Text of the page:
Most of the partial-record gaging stations in this report have site identification numbers based on the grid system of latitude and longitude. These numbers consist of 15 digits and provide a general geographic location and a unique number for each site. The first 6 digits denote the degrees, minutes, and seconds of latitude; the next 7 digits denote degrees, minutes, and seconds of longitude. The last two digits are sequential numbers for sites within a 1-second grid. For example, the site at Warm Springs East has a complete 15-digit number of 364236114424301. This site is located at 36 degrees, 42 minutes, 36 seconds latitude and 114 degrees, 42 minutes, 43 seconds longitude. It is the first station recorded in that 1-second grid. The description of geographic locations of a station may be refined, but the unique identification number remains unchanged.
A continuous-record stream-gaging station is a site where data are collected with sufficient frequency to define daily mean values and variations within a day. Continuous-record gaging stations are equipped with instrumentation that records the gage height (stage) for the stream at selected frequencies, typically 15-minute intervals. These stage recordings are stored by a data logger and then later downloaded or transmitted into the USGS NWIS database. Discharge measurements are made at selected intervals, usually every 6 to 8 weeks. These data, together with supplemental information, are used to compute daily discharges (Rantz and others, 1982). The locations of the six continuous-record gaging stations currently operated within the Warm Springs area by the USGS, in cooperation with SNWA, are shown in figure 2. The sites also are listed in table 1 and include the following: Muddy River near Moapa (09416000), Muddy Springs at L.D.S. Farm near Moapa (09415900), Warm Springs West near Moapa (09415920), Pederson Spring near Moapa (09415910), Pederson East Springs near Moapa (09415908), and Warm Springs Confluence at Iverson Flume near Moapa (09415927). Site information, photographs, and graphs and tables for daily mean discharge for the period of record for these sites are included in Appendix B.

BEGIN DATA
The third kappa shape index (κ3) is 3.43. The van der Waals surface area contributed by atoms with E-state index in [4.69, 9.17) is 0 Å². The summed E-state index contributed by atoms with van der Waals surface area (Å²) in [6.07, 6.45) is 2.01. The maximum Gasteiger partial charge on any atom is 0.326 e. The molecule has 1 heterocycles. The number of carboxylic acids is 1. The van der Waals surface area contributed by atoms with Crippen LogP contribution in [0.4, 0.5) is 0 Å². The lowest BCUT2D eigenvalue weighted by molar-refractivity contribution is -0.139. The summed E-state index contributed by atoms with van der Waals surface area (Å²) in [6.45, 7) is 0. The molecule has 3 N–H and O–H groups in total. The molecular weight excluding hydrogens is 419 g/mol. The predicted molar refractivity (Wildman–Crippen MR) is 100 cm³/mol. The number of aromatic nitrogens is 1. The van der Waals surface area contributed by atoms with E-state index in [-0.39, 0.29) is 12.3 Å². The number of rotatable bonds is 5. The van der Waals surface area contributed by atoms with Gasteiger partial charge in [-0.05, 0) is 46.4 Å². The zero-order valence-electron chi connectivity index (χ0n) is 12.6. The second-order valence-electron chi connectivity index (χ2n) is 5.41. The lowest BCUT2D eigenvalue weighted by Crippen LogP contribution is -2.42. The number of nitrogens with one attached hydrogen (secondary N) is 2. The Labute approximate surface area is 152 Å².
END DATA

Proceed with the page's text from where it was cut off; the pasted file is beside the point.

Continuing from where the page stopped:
A partial-record stream-gaging station is a site where stage, discharge, or other hydrologic measurements are made one or more times during a year but at a frequency insufficient to develop a daily record. There is no instrumentation recording gage height at these sites. Measurements of gage height and corresponding discharge are done manually by field personnel. The USGS currently monitors 11 partial-record gaging stations in the Warm Springs area. These sites typically are visited and measured every 6 months. Eight of the 11 stations are within two of the major spring groups, Pederson and Plummer. The locations of all partial-record gaging stations are shown in figure 2 and given in table 1. Sites in the Pederson Spring Group include: Station 364235114425201 (M-11), Station 364237114425401 (M-12), Station 364236114425401 (M-13), Station 364235114425301 (M-19). Sites in the Plummer Spring Group include: Warm Springs East (364236114424301), Muddy River Springs 16 (364238114424201or M-16), 364238114424401 (M‑15 or Plummer Central), and Muddy River Springs 20 (364238114424301). Other partial-record sites include Muddy River Springs M-10 (364327114430801), Baldwin Springs near Moapa (09415875), and Apcar Stream at Pipeline Jones flume near Moapa (09415940). Site information, photographs, and graphs and tables of discharge measurements for the period of record for these sites are included in Appendix B.
Back to Table of Contents